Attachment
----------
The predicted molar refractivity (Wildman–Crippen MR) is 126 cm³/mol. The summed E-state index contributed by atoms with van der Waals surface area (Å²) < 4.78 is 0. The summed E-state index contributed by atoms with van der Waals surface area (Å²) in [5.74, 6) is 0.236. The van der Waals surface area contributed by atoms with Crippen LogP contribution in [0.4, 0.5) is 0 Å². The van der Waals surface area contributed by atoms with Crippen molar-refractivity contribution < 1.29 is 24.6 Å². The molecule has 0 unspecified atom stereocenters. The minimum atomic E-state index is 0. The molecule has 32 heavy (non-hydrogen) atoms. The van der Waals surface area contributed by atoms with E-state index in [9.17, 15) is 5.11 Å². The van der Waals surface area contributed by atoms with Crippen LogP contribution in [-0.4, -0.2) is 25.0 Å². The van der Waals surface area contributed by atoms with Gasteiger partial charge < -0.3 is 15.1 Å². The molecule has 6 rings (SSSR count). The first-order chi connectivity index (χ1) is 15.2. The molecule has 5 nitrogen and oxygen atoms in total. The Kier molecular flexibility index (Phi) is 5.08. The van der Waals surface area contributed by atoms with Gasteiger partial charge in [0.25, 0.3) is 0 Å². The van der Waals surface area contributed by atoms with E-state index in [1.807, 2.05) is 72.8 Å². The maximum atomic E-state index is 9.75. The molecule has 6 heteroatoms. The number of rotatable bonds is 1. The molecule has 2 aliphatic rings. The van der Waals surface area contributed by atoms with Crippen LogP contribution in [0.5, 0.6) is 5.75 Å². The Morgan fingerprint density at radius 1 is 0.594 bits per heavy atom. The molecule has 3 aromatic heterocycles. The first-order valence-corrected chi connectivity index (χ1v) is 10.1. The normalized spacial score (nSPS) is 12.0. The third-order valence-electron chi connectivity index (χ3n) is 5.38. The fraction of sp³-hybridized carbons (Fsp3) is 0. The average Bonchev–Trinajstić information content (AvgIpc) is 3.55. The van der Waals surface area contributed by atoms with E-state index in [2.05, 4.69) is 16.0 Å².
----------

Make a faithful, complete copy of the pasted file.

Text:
The predicted molar refractivity (Wildman–Crippen MR) is 126 cm³/mol. The summed E-state index contributed by atoms with van der Waals surface area (Å²) < 4.78 is 0. The summed E-state index contributed by atoms with van der Waals surface area (Å²) in [5.74, 6) is 0.236. The van der Waals surface area contributed by atoms with Crippen LogP contribution in [0.4, 0.5) is 0 Å². The van der Waals surface area contributed by atoms with Crippen molar-refractivity contribution < 1.29 is 24.6 Å². The molecule has 0 unspecified atom stereocenters. The minimum atomic E-state index is 0. The molecule has 32 heavy (non-hydrogen) atoms. The van der Waals surface area contributed by atoms with E-state index in [9.17, 15) is 5.11 Å². The van der Waals surface area contributed by atoms with Crippen LogP contribution in [-0.4, -0.2) is 25.0 Å². The van der Waals surface area contributed by atoms with Gasteiger partial charge < -0.3 is 15.1 Å². The molecule has 6 rings (SSSR count). The first-order chi connectivity index (χ1) is 15.2. The molecule has 5 nitrogen and oxygen atoms in total. The Kier molecular flexibility index (Phi) is 5.08. The van der Waals surface area contributed by atoms with Gasteiger partial charge in [0.25, 0.3) is 0 Å². The van der Waals surface area contributed by atoms with E-state index in [1.807, 2.05) is 72.8 Å². The maximum atomic E-state index is 9.75. The molecule has 6 heteroatoms. The number of rotatable bonds is 1. The molecule has 2 aliphatic rings. The van der Waals surface area contributed by atoms with Crippen LogP contribution in [0.5, 0.6) is 5.75 Å². The Morgan fingerprint density at radius 1 is 0.594 bits per heavy atom. The molecule has 3 aromatic heterocycles. The first-order valence-corrected chi connectivity index (χ1v) is 10.1. The normalized spacial score (nSPS) is 12.0. The third-order valence-electron chi connectivity index (χ3n) is 5.38. The fraction of sp³-hybridized carbons (Fsp3) is 0. The average Bonchev–Trinajstić information content (AvgIpc) is 3.55. The van der Waals surface area contributed by atoms with E-state index in [2.05, 4.69) is 16.0 Å².